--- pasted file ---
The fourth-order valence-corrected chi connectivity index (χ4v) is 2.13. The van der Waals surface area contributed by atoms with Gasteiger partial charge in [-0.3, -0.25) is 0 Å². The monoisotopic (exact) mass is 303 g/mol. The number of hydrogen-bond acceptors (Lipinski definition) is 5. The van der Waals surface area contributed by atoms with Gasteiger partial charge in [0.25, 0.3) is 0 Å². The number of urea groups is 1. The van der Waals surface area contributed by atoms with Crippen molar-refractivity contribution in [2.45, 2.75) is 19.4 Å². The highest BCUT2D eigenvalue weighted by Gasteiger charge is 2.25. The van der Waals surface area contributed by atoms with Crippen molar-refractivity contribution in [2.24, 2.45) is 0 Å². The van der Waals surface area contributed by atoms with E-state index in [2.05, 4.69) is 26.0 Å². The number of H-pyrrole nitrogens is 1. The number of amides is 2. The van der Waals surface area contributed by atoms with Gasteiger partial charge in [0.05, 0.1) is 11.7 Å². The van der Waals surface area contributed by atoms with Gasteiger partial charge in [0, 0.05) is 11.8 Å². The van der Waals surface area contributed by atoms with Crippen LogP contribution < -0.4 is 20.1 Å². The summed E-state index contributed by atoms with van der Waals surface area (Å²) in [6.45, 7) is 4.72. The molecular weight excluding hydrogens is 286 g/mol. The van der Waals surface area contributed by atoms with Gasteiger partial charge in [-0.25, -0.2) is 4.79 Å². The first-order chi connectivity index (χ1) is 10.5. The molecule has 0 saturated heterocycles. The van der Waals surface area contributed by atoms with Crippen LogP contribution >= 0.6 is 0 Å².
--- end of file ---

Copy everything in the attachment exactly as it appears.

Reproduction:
The fourth-order valence-corrected chi connectivity index (χ4v) is 2.13. The van der Waals surface area contributed by atoms with Gasteiger partial charge in [-0.3, -0.25) is 0 Å². The monoisotopic (exact) mass is 303 g/mol. The number of hydrogen-bond acceptors (Lipinski definition) is 5. The van der Waals surface area contributed by atoms with Gasteiger partial charge in [0.25, 0.3) is 0 Å². The number of urea groups is 1. The van der Waals surface area contributed by atoms with Crippen molar-refractivity contribution in [2.45, 2.75) is 19.4 Å². The highest BCUT2D eigenvalue weighted by Gasteiger charge is 2.25. The van der Waals surface area contributed by atoms with Crippen molar-refractivity contribution in [2.24, 2.45) is 0 Å². The van der Waals surface area contributed by atoms with E-state index in [2.05, 4.69) is 26.0 Å². The number of H-pyrrole nitrogens is 1. The number of amides is 2. The van der Waals surface area contributed by atoms with Gasteiger partial charge in [0.05, 0.1) is 11.7 Å². The van der Waals surface area contributed by atoms with Gasteiger partial charge in [0, 0.05) is 11.8 Å². The van der Waals surface area contributed by atoms with Crippen LogP contribution < -0.4 is 20.1 Å². The summed E-state index contributed by atoms with van der Waals surface area (Å²) in [6.45, 7) is 4.72. The molecular weight excluding hydrogens is 286 g/mol. The van der Waals surface area contributed by atoms with Gasteiger partial charge in [-0.25, -0.2) is 4.79 Å². The first-order chi connectivity index (χ1) is 10.5. The molecule has 0 saturated heterocycles. The van der Waals surface area contributed by atoms with Crippen LogP contribution >= 0.6 is 0 Å².